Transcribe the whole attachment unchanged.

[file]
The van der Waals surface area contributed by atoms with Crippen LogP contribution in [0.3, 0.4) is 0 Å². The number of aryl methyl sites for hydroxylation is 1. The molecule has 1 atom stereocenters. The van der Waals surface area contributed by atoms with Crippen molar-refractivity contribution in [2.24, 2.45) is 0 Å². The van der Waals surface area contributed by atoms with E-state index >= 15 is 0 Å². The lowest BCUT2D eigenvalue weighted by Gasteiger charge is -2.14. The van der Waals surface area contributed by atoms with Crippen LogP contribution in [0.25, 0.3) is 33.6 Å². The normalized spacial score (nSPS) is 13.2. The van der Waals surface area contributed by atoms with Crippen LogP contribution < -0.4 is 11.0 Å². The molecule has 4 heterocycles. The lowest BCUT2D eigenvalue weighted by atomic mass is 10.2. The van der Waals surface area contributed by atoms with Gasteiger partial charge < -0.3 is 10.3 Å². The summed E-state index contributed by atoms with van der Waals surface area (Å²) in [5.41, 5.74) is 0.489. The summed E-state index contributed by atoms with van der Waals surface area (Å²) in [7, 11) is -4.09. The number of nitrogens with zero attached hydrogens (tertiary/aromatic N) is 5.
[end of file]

The van der Waals surface area contributed by atoms with Crippen LogP contribution in [0.3, 0.4) is 0 Å². The number of aryl methyl sites for hydroxylation is 1. The molecule has 1 atom stereocenters. The van der Waals surface area contributed by atoms with Crippen molar-refractivity contribution in [2.24, 2.45) is 0 Å². The van der Waals surface area contributed by atoms with E-state index >= 15 is 0 Å². The lowest BCUT2D eigenvalue weighted by Gasteiger charge is -2.14. The van der Waals surface area contributed by atoms with Crippen LogP contribution in [0.25, 0.3) is 33.6 Å². The normalized spacial score (nSPS) is 13.2. The van der Waals surface area contributed by atoms with Crippen LogP contribution < -0.4 is 11.0 Å². The molecule has 4 heterocycles. The lowest BCUT2D eigenvalue weighted by atomic mass is 10.2. The van der Waals surface area contributed by atoms with Gasteiger partial charge < -0.3 is 10.3 Å². The summed E-state index contributed by atoms with van der Waals surface area (Å²) in [5.41, 5.74) is 0.489. The summed E-state index contributed by atoms with van der Waals surface area (Å²) in [7, 11) is -4.09. The number of nitrogens with zero attached hydrogens (tertiary/aromatic N) is 5.